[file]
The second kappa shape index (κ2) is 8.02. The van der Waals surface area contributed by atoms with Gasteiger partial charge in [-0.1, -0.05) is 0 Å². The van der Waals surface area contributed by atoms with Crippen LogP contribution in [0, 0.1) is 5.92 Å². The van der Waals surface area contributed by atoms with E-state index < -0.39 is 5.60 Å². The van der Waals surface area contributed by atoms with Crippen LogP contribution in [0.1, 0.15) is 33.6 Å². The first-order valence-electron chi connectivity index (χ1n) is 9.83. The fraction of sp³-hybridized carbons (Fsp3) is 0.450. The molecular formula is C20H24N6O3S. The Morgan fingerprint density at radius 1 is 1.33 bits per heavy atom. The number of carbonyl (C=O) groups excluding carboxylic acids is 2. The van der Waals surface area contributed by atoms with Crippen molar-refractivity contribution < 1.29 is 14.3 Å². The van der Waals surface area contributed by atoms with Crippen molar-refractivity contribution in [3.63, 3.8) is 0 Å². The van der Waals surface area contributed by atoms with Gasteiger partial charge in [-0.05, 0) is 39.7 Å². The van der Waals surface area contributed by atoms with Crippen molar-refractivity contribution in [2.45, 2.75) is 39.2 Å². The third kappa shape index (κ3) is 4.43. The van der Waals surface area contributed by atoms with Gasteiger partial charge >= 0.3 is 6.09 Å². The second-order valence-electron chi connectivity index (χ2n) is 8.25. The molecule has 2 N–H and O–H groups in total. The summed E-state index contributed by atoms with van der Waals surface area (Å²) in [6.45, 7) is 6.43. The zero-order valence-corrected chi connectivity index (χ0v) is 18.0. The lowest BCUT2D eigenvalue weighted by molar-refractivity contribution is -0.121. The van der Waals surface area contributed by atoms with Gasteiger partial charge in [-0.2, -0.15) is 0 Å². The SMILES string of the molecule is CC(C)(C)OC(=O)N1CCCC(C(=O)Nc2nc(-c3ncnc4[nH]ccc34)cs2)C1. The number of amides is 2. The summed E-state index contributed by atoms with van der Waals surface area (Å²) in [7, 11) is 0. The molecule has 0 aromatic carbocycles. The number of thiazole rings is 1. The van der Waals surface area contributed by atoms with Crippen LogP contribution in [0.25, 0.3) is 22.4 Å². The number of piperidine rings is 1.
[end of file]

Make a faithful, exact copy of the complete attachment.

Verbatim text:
The second kappa shape index (κ2) is 8.02. The van der Waals surface area contributed by atoms with Gasteiger partial charge in [-0.1, -0.05) is 0 Å². The van der Waals surface area contributed by atoms with Crippen LogP contribution in [0, 0.1) is 5.92 Å². The van der Waals surface area contributed by atoms with E-state index < -0.39 is 5.60 Å². The van der Waals surface area contributed by atoms with Crippen LogP contribution in [0.1, 0.15) is 33.6 Å². The first-order valence-electron chi connectivity index (χ1n) is 9.83. The fraction of sp³-hybridized carbons (Fsp3) is 0.450. The molecular formula is C20H24N6O3S. The Morgan fingerprint density at radius 1 is 1.33 bits per heavy atom. The number of carbonyl (C=O) groups excluding carboxylic acids is 2. The van der Waals surface area contributed by atoms with Crippen molar-refractivity contribution < 1.29 is 14.3 Å². The van der Waals surface area contributed by atoms with Crippen molar-refractivity contribution in [3.63, 3.8) is 0 Å². The van der Waals surface area contributed by atoms with Gasteiger partial charge in [-0.05, 0) is 39.7 Å². The van der Waals surface area contributed by atoms with Crippen molar-refractivity contribution in [2.45, 2.75) is 39.2 Å². The third kappa shape index (κ3) is 4.43. The van der Waals surface area contributed by atoms with Gasteiger partial charge >= 0.3 is 6.09 Å². The second-order valence-electron chi connectivity index (χ2n) is 8.25. The molecule has 2 N–H and O–H groups in total. The summed E-state index contributed by atoms with van der Waals surface area (Å²) in [6.45, 7) is 6.43. The zero-order valence-corrected chi connectivity index (χ0v) is 18.0. The lowest BCUT2D eigenvalue weighted by molar-refractivity contribution is -0.121. The van der Waals surface area contributed by atoms with Gasteiger partial charge in [-0.2, -0.15) is 0 Å². The SMILES string of the molecule is CC(C)(C)OC(=O)N1CCCC(C(=O)Nc2nc(-c3ncnc4[nH]ccc34)cs2)C1. The number of amides is 2. The summed E-state index contributed by atoms with van der Waals surface area (Å²) in [7, 11) is 0. The molecule has 0 aromatic carbocycles. The number of thiazole rings is 1. The van der Waals surface area contributed by atoms with Crippen LogP contribution in [0.25, 0.3) is 22.4 Å². The number of piperidine rings is 1.